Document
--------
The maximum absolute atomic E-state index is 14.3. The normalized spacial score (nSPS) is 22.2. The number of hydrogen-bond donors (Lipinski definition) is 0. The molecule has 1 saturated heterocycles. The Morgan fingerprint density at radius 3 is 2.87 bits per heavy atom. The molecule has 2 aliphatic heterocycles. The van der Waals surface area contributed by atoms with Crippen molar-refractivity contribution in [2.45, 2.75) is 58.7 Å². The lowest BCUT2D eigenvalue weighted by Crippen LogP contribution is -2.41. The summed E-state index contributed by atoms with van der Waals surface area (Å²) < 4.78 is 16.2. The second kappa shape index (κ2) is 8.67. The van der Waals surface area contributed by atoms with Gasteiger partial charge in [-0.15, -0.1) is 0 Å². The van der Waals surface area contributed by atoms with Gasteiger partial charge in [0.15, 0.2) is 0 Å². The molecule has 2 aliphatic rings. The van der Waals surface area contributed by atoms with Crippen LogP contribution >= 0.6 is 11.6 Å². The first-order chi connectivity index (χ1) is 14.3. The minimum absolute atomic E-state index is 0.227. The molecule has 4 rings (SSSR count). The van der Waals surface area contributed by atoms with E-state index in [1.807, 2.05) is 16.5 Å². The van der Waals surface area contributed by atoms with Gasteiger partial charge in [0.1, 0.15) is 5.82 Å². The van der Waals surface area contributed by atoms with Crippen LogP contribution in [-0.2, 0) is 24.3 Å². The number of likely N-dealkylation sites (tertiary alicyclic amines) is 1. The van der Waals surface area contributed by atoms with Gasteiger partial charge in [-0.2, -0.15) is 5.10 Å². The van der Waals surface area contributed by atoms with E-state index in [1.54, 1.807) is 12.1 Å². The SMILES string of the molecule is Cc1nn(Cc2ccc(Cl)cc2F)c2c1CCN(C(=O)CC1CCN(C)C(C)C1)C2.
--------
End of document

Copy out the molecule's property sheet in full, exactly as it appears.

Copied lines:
The maximum absolute atomic E-state index is 14.3. The normalized spacial score (nSPS) is 22.2. The number of hydrogen-bond donors (Lipinski definition) is 0. The molecule has 1 saturated heterocycles. The Morgan fingerprint density at radius 3 is 2.87 bits per heavy atom. The molecule has 2 aliphatic heterocycles. The van der Waals surface area contributed by atoms with Crippen molar-refractivity contribution in [2.45, 2.75) is 58.7 Å². The lowest BCUT2D eigenvalue weighted by Crippen LogP contribution is -2.41. The summed E-state index contributed by atoms with van der Waals surface area (Å²) < 4.78 is 16.2. The second kappa shape index (κ2) is 8.67. The van der Waals surface area contributed by atoms with Gasteiger partial charge in [-0.15, -0.1) is 0 Å². The van der Waals surface area contributed by atoms with Gasteiger partial charge in [0.15, 0.2) is 0 Å². The molecule has 2 aliphatic rings. The van der Waals surface area contributed by atoms with Crippen LogP contribution >= 0.6 is 11.6 Å². The first-order chi connectivity index (χ1) is 14.3. The minimum absolute atomic E-state index is 0.227. The molecule has 4 rings (SSSR count). The van der Waals surface area contributed by atoms with E-state index in [1.807, 2.05) is 16.5 Å². The van der Waals surface area contributed by atoms with Gasteiger partial charge in [0.1, 0.15) is 5.82 Å². The van der Waals surface area contributed by atoms with Crippen LogP contribution in [-0.2, 0) is 24.3 Å². The number of likely N-dealkylation sites (tertiary alicyclic amines) is 1. The van der Waals surface area contributed by atoms with Gasteiger partial charge in [-0.2, -0.15) is 5.10 Å². The van der Waals surface area contributed by atoms with E-state index in [1.54, 1.807) is 12.1 Å². The SMILES string of the molecule is Cc1nn(Cc2ccc(Cl)cc2F)c2c1CCN(C(=O)CC1CCN(C)C(C)C1)C2.